We’ve now had the chance to review the VAT changes announced in the Budget and most importantly to consider the commercial impact of these. The proposed changes that are highlighted in the Consultation Document ‘VAT: Addressing Borderline Anomalies’ , all purport to remove anomalies and level the playing field by removing zero rating or exemption for a number of areas including the sale of hot take away food, approved alterations to listed buildings, sports drinks, self storage and a number of other areas. This follows a trend seen elsewhere in the EU where the tax authorities/governments appear to be tinkering around the edges with zero rates and exemptions having already raised the standard rate of VAT in many cases.
It is clear from press coverage over the past few days and also from discussing these changes with businesses in the industries affected that the changes were largely unexpected and took businesses by surprise – not helpful in the current climate. Perhaps more surprising is the fact that the Impact Assessments almost entirely fail to consider the impact of the changes on the wider supply chain. Many manufacturers operating in the industries affected by the changes will have profit margins seriously eroded or wiped out entirely as a result of a rate change from 0% to 20% when the product is sold in a retail environment. This could impact on jobs. The Impact Assessments focus on the impact on the consumer, failing to recognise that businesses cannot always simply raise their prices by the relevant VAT amount – the market may not bear this price and the consumer could switch to an alternative product, regardless of whether this is also standard rated.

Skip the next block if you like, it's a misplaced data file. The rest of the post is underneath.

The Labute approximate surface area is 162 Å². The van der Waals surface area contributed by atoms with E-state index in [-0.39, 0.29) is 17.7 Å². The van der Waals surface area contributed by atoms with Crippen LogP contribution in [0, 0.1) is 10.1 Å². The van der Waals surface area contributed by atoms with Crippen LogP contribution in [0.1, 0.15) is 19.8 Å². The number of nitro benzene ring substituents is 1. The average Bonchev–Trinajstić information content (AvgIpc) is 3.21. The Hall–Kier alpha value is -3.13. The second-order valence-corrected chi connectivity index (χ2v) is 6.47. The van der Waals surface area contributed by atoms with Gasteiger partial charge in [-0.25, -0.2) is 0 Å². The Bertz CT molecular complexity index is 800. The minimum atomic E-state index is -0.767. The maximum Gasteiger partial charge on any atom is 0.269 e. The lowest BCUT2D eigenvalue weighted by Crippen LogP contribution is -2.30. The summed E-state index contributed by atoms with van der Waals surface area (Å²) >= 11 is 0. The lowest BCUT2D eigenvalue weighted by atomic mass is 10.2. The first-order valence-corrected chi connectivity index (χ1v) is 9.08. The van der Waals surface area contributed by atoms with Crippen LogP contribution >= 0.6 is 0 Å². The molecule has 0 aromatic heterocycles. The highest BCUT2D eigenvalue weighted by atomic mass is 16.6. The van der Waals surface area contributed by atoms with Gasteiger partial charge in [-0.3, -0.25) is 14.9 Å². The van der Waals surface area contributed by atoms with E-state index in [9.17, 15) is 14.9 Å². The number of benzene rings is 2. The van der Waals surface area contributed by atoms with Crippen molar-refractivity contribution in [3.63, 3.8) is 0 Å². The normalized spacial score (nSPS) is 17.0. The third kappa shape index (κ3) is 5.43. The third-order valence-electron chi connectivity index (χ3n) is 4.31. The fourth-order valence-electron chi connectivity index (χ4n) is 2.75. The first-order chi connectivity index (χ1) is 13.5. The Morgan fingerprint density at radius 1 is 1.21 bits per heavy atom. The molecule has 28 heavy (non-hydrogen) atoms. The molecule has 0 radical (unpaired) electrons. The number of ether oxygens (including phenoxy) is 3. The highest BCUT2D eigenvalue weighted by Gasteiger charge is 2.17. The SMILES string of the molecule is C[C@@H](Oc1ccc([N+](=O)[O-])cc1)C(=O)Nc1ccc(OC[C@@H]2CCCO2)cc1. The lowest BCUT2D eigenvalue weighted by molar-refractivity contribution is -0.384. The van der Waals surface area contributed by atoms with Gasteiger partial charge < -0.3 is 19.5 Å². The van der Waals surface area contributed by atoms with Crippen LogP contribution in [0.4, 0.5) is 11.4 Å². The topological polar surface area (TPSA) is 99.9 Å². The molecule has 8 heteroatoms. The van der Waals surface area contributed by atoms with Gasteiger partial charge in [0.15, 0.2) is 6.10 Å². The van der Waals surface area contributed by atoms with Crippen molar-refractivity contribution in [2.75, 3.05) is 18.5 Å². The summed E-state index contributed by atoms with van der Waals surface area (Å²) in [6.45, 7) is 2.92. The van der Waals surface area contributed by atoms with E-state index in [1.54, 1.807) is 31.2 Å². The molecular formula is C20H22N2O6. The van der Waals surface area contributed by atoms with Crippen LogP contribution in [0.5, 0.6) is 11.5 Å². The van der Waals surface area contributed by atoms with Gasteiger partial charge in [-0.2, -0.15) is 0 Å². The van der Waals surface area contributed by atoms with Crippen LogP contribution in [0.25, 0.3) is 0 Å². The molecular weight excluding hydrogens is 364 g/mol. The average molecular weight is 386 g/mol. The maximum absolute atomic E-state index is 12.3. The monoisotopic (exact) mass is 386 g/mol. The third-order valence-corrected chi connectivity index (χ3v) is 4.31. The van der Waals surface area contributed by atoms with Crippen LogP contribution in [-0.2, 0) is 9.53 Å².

The rationale for the changes is stated as being focused on simplifying matters, but to pick on the easiest target in the proposed changes, it is difficult to see how a business is going to be able to monitor the temperature of a pie when sold to a customer – standard rated if just out of the oven and zero rated half an hour later for a different customer once it has cooled down. Many more questions arise in relation to the specific measures, and hopefully comprehensive comments illustrating the commercial difficulties will be provided to HMRC as part of the Consultation. The changes will achieve the goal of raising additional revenues but it remains to be seen as to what the hidden cost to niche industries will be.
To discuss this further please contact Julie Park on 01962 735350.